The US Department of Defense has issued an unclassified paper incorporating critical approaches to mitigate weapons of mass destruction (WMD).
The strategic report outlines known WMD threats and offers “tailored” solutions with associated authorities, allies, and operations to counter them and recover from their effects.
Under the plan, the US will focus on specific priorities to guarantee the security of the homeland from such attacks, deter WMD use against the US and its partners, enhance the Joint Force to manage chemical, biological, radiological, and nuclear (CBRN) environments, and prevent new WMD threats.
The documentation is the third iteration of the department’s counter-WMD strategy and replaces the 2014 update.
In response to growing WMD risks globally, the new strategy includes planning recommendations for contingencies, frameworks, campaigns, and CBRN defense requirements.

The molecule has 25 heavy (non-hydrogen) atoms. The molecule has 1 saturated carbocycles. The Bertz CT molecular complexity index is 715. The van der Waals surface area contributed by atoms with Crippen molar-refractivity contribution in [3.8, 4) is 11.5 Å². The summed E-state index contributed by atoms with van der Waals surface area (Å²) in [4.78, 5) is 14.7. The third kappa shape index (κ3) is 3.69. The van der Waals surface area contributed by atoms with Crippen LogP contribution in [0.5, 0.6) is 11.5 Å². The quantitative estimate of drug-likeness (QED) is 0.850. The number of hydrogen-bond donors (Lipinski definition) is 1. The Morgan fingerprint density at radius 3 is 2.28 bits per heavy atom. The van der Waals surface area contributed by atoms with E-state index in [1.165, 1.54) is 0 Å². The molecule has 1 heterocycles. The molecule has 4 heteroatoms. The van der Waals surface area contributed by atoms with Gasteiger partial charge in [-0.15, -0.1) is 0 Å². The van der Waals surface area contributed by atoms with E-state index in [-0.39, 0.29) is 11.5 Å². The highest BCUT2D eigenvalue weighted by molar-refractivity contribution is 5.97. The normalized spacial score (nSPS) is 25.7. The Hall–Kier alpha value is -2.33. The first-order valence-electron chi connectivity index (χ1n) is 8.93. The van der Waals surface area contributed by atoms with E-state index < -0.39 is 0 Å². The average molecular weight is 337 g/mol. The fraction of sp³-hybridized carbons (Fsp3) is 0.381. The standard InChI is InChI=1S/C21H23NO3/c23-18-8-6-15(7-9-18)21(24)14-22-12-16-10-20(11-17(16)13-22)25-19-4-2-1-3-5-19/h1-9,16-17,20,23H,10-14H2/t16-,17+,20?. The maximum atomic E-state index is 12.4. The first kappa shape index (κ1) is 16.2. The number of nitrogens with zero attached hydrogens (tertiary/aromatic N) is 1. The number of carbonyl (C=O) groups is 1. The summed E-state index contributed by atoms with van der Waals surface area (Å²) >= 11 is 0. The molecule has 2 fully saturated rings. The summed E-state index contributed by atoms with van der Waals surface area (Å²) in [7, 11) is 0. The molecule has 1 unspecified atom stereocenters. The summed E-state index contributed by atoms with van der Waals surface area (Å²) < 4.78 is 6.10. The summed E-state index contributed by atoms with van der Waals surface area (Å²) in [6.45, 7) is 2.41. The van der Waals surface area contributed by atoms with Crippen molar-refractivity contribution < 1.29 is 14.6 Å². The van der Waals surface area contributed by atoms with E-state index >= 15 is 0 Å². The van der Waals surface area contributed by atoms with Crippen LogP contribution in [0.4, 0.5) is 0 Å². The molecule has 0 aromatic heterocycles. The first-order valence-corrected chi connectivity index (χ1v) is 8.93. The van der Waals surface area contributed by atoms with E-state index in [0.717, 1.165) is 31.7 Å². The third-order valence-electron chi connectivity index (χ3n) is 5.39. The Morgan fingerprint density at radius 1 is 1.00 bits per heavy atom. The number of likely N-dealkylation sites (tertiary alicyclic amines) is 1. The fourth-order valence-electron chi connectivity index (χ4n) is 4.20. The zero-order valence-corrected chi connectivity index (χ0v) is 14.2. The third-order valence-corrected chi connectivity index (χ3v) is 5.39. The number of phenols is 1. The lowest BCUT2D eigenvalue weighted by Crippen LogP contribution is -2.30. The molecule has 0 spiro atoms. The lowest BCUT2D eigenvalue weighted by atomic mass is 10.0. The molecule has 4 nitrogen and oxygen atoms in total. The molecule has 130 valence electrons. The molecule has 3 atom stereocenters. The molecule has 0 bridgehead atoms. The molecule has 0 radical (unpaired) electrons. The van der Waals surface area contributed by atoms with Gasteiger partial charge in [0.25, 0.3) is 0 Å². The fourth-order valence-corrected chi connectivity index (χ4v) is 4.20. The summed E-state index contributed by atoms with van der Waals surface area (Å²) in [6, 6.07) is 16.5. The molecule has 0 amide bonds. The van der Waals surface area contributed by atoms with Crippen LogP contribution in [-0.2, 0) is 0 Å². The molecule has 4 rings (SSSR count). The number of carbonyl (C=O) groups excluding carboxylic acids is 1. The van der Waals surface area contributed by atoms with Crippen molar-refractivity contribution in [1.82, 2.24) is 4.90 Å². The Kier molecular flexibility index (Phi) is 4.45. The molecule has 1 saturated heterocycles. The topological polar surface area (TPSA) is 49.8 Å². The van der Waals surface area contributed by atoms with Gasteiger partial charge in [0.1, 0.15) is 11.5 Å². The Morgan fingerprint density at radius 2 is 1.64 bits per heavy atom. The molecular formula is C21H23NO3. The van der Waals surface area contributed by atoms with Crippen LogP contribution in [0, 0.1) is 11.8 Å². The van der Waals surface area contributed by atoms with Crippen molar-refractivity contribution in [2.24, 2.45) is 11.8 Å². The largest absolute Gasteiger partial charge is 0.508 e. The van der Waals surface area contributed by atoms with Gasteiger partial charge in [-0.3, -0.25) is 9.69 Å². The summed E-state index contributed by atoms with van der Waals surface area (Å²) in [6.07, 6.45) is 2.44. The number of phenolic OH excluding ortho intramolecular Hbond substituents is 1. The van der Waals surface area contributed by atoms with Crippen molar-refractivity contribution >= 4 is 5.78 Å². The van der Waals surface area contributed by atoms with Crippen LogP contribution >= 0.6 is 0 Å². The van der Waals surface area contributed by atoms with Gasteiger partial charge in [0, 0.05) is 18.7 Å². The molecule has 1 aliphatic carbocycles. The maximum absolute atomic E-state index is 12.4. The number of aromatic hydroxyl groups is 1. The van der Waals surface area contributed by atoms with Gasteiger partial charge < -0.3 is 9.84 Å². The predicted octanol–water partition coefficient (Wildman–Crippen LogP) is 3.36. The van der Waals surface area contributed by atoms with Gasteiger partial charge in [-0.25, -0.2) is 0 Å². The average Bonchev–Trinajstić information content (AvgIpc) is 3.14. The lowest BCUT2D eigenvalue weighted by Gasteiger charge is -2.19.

These steps are expected to “increase barriers” between adversaries and WMD-related acquisition, capability advancement, and expansion.
The corresponding solutions will also address the “pacing challenge” exhibited by actors potentially interested or engaged with WMD activities, such as China, Russia, Iran, North Korea, and violent extremist organizations.
Opposing ‘Real, Urgent’ Threats
US Defense Secretary Llyod Austin explained in the paper’s foreword that the plans would integrate, complement, and enhance related guidance stipulated in other guidelines advancing the government’s national security, including the Missile Defense Review, Nuclear Posture Review, and the Biodefense Posture Review.
“The risks to the Department and the nation are real and urgent. Addressing them requires the Defense Department to account for WMD across the spectrum of conflict and in concert with our Allies and partners,” Austin stated.
“This Strategy lays the foundation for the Department to confront the complex and demanding challenges presented by WMD.”
“I am confident that the Department possesses the ingenuity and determination necessary to outpace current and future threats.”